Both the Bychkov series and Haitink’s latest disc are available in SACD format. The former is a hybrid but in the latter case one can pay an extra £2-3 for the SACD hybrid. I am currently wondering whether I should now be investigating this format given the drop in hardware price and wider availability of discs. I have acquired a few hybrid SACDs by default but, by way of future-proofing, should I now start paying the extra? I haven’t yet but, if I ever get SACD, I will certainly regret not doing so for Stephen Hough’s set of Rachmaninov’s Piano Concertos on Hyperion - another label which now offers the format at additional cost (see links 15 & 16). This was an automatic pick as one of my discs of the year (see link 17 [dial-up]to peruse those of other MusicWeb reviewers).

Until quite recently, I doubt I was more than subliminally aware of Rachmaninov’s operas. However, he writes very gratefully for the voice and his three one-acters in excellent recordings under Neeme Jarvi make a splendid bargain collection (Deutsche Grammophon Trio 477 041-2). The only blot is the lack of libretti. My current favourite is the very early Aleko but The Miserly Knight and Francesca da Rimini will both probably be more durable.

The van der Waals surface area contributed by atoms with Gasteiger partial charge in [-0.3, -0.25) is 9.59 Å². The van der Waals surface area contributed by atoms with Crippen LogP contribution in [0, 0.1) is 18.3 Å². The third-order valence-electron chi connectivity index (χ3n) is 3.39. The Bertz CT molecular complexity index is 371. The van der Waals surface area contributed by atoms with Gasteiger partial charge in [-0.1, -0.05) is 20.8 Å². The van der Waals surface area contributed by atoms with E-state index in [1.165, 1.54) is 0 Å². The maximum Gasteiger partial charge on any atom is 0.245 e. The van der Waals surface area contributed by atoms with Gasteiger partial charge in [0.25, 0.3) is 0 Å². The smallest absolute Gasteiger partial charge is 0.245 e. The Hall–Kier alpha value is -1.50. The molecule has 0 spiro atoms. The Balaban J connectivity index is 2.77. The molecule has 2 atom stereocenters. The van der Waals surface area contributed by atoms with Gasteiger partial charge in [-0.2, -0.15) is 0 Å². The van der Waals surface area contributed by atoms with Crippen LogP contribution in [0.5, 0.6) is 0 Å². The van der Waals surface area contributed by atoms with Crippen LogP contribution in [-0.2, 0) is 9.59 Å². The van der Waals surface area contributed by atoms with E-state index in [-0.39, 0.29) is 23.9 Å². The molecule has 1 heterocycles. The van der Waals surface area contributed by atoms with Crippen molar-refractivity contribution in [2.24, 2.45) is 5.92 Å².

I can’t be the only collector who was delighted to see Nimbus come back from the dead and one of the fruits has been Martin Jones’s complete 4-CD set of Korngold’s Piano Music (NI 5705/8). The three sonatas are amongst the major works, the first two having been written at the ripe old ages of 12 and 13. But Korngold was a prodigy in the Mozart league and you would never know if you hadn’t been told. Also included are various arrangements from the operas and The Snowman – a complete pantomime. Martin Jones does an excellent job and the recorded sound is fine. This set is at bargain price and anyone who likes Korngold should be looking out for it.

The Korngold was not my biggest bargain of recent times. Pride of place there must go to Rubinstein’s Chopin set (RCA Victor 74321 979062). Eleven discs in a slimline box, I picked these up for £30 in HMV in London a couple of months ago – the easiest purchasing decision I have ever made. I think it was a temporary giveaway price, these discs cost about three times as much not long ago. The final disc duplicates some of the works in earlier renditions for which the sound requires some tolerance. However, generally these recordings are from the late 1950s and 1960s, and the sound has come up well. The readings are beyond description – a benchmark if ever there was one. For me, the Nocturnes and Waltzes are particular favourites and I suspect they may have been for Rubinstein.